Christmas JOY: Embera Bead Project supported, lives impacted

Workers with the Embera Bead Project crafted 4,000 JOY ornaments that the IMB commissioned to give as gifts. Earnings from commissioned projects and jewelry sales is used to provide for the artists’ families, many of whom live in extreme poverty. IMB Photo

Twenty-five Embera people were busy at work, taking care as they handmade each ornament. For two months, Casa Embera, the meeting place for the ministry started by International Mission Board missionaries Travis and Beth Burkhalter, was bustling with these workers. At the end of the two-month period, they’d made 4,000 ornaments in the shape of stockings – all bearing the word JOY. These workers are part of the Embera Bead Project, which Southern Baptists have been supporting through their generosity and prayers.

For the 25 workers, the joy the small stocking represented meant they’d get a meal each shift they came to work. The bead project meant that instead of having to sell their handmade crafts on the side of the street, desperate for the purchase of a tourist passing by, they’d have a fair wage and stable income for those two months of production. Most importantly, the Embera artisans had the opportunity to hear the truth through Bible storying.

“We’re really planting God’s seed in their lives,” Travis said. For those in this unreached people group, Casa Embera is the only place they might hear the truth of God’s Word.

The Embera Katios de Alto Andagueda (the Embera group the Burkhalters work with in Medellin, Colombia) are unreached. Their plight is bleak. They don’t speak Spanish common to the area and they have little to no education. Most live day to day, trying to feed their families. They live in violent areas and are largely overlooked by their own government. Beth Burkhalter began the bead project because she saw the beautiful crafts these women made and was burdened to help them. Her husband, Travis, has been learning their unwritten language in order to effectively share the gospel in their heart language.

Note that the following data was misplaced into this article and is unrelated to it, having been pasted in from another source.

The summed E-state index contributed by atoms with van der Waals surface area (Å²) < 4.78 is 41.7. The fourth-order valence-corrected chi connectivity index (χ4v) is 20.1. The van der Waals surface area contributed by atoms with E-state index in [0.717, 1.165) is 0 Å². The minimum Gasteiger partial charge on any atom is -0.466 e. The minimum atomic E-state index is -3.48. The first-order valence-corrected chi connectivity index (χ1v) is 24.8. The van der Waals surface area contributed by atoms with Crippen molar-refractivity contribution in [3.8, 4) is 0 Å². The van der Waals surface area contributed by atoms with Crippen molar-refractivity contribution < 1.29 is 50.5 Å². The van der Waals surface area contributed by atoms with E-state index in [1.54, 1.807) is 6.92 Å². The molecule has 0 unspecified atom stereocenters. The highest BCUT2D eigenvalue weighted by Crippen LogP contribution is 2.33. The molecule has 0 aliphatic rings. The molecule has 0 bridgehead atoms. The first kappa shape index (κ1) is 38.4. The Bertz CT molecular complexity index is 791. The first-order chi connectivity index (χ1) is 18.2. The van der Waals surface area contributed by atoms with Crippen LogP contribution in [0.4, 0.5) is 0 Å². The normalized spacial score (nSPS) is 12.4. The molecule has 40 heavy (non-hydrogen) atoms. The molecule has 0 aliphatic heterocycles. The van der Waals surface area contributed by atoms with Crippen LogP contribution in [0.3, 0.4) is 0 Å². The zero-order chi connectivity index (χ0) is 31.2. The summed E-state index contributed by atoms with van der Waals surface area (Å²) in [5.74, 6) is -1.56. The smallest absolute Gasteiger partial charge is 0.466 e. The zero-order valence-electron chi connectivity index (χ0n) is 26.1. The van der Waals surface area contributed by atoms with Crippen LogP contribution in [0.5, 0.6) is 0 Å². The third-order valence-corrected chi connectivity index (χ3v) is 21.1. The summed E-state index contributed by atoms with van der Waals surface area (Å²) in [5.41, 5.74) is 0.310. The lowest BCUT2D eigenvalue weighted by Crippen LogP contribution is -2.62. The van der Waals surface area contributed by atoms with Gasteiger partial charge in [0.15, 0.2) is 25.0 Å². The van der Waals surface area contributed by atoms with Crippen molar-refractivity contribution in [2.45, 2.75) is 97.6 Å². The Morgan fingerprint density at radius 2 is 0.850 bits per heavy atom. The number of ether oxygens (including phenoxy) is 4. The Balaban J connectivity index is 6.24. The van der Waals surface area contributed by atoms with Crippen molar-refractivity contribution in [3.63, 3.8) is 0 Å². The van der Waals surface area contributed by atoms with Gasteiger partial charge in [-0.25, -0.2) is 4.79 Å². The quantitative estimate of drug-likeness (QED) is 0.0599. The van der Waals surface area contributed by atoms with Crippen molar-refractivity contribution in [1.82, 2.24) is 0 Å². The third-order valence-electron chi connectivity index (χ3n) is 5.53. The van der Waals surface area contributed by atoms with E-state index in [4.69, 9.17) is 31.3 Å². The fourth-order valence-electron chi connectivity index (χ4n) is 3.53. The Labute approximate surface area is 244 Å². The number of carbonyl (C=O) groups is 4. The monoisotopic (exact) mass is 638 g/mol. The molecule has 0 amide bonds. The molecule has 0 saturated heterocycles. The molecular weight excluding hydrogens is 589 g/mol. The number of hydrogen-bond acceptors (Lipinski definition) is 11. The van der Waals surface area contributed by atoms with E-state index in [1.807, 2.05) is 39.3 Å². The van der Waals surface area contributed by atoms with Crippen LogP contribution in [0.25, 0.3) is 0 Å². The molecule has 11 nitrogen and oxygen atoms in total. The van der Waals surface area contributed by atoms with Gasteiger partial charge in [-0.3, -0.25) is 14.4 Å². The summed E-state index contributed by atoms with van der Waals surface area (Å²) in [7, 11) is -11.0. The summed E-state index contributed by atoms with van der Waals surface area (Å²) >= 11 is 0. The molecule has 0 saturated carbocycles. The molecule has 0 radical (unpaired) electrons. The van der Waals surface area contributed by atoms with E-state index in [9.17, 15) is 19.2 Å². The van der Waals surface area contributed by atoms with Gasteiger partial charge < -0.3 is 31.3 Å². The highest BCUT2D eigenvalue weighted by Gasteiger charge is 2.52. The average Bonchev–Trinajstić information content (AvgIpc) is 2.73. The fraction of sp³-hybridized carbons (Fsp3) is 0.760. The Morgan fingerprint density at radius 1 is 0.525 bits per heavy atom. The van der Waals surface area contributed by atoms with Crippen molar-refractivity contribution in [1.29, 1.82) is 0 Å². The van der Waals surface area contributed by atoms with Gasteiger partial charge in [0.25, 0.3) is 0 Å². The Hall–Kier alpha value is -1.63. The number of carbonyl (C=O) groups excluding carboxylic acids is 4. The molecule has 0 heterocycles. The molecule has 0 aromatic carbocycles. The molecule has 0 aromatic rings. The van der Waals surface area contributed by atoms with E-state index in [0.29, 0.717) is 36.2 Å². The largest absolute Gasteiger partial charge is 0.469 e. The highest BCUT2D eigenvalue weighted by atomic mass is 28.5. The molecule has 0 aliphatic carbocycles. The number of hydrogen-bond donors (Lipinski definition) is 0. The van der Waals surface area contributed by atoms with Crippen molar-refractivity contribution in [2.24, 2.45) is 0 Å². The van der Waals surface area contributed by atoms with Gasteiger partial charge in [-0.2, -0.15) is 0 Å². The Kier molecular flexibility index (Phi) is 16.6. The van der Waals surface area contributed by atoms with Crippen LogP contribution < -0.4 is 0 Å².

While they’ve seen lives on earth changed through this project, they’ve also seen eternal fruit from this project. Sarah became the first believer in her tribe. In April 2022, Travis was able to baptize her in her village. Now, she’s moved to another city, and though the Burkhalters are sad to see her go, they’re thankful that she’ll be able to share the gospel with the people she lives among there.

IMB missionaries Travis and Beth Burkhalter live among the unreached in Colombia. They began the Embera Bead Project to help families in desperate poverty and also to present them with the gospel. IMB Photo

When the IMB commissioned the workers for the Christmas ornaments, they were all grateful for the steady work. When all 4,000 ornaments were completed, the artisans celebrated with a party. There was food, relief at the massive task being completed, a Bible story, and a special video from IMB President Paul Chitwood, thanking them for their contribution in getting the gospel – a gospel most of them have yet to understand – to the nations.

“I want you to know that by using your talents to create such beautiful ornaments, you’re taking part in God’s plan for all nations to know Him. Thank you for your work, and thank you for your partnership,” Chitwood said.

The Burkhalters want to remind all Southern Baptists that the difference the IMB made by placing this custom order can easily be replicated. The Embera Bead Project, which is supported in part through the Cooperative Program and the Lottie Moon Christmas Offering®, can make custom orders for any event of any size. More lives can be changed through the project – on earth and in eternity. Their store is also open for individual orders.